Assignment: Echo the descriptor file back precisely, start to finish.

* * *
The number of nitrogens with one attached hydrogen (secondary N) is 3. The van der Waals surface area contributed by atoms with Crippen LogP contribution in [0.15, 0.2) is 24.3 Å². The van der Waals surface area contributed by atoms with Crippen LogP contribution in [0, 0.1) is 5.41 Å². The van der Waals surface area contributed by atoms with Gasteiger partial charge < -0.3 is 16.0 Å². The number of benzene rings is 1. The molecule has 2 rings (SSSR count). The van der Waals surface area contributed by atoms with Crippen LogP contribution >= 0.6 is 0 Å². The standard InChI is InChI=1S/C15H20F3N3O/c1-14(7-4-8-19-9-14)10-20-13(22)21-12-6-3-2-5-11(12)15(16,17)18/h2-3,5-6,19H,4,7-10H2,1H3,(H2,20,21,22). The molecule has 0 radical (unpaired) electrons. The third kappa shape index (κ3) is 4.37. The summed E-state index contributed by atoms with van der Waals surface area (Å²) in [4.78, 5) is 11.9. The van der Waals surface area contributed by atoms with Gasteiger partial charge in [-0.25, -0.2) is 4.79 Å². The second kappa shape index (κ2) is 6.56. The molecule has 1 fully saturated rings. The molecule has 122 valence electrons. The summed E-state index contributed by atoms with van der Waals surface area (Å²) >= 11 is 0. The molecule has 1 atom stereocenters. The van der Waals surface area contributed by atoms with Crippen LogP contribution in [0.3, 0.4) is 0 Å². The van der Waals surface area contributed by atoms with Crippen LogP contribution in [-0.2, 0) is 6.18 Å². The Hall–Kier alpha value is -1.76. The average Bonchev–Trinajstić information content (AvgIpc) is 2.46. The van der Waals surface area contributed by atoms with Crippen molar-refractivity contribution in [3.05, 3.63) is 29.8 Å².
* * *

The number of nitrogens with one attached hydrogen (secondary N) is 3. The van der Waals surface area contributed by atoms with Crippen LogP contribution in [0.15, 0.2) is 24.3 Å². The van der Waals surface area contributed by atoms with Crippen LogP contribution in [0, 0.1) is 5.41 Å². The van der Waals surface area contributed by atoms with Gasteiger partial charge < -0.3 is 16.0 Å². The number of benzene rings is 1. The molecule has 2 rings (SSSR count). The van der Waals surface area contributed by atoms with Crippen LogP contribution >= 0.6 is 0 Å². The standard InChI is InChI=1S/C15H20F3N3O/c1-14(7-4-8-19-9-14)10-20-13(22)21-12-6-3-2-5-11(12)15(16,17)18/h2-3,5-6,19H,4,7-10H2,1H3,(H2,20,21,22). The molecule has 0 radical (unpaired) electrons. The third kappa shape index (κ3) is 4.37. The summed E-state index contributed by atoms with van der Waals surface area (Å²) in [4.78, 5) is 11.9. The van der Waals surface area contributed by atoms with Gasteiger partial charge in [-0.25, -0.2) is 4.79 Å². The second kappa shape index (κ2) is 6.56. The molecule has 1 fully saturated rings. The molecule has 122 valence electrons. The summed E-state index contributed by atoms with van der Waals surface area (Å²) >= 11 is 0. The molecule has 1 atom stereocenters. The van der Waals surface area contributed by atoms with Crippen LogP contribution in [0.3, 0.4) is 0 Å². The van der Waals surface area contributed by atoms with Crippen LogP contribution in [-0.2, 0) is 6.18 Å². The Hall–Kier alpha value is -1.76. The average Bonchev–Trinajstić information content (AvgIpc) is 2.46. The van der Waals surface area contributed by atoms with Crippen molar-refractivity contribution in [3.05, 3.63) is 29.8 Å².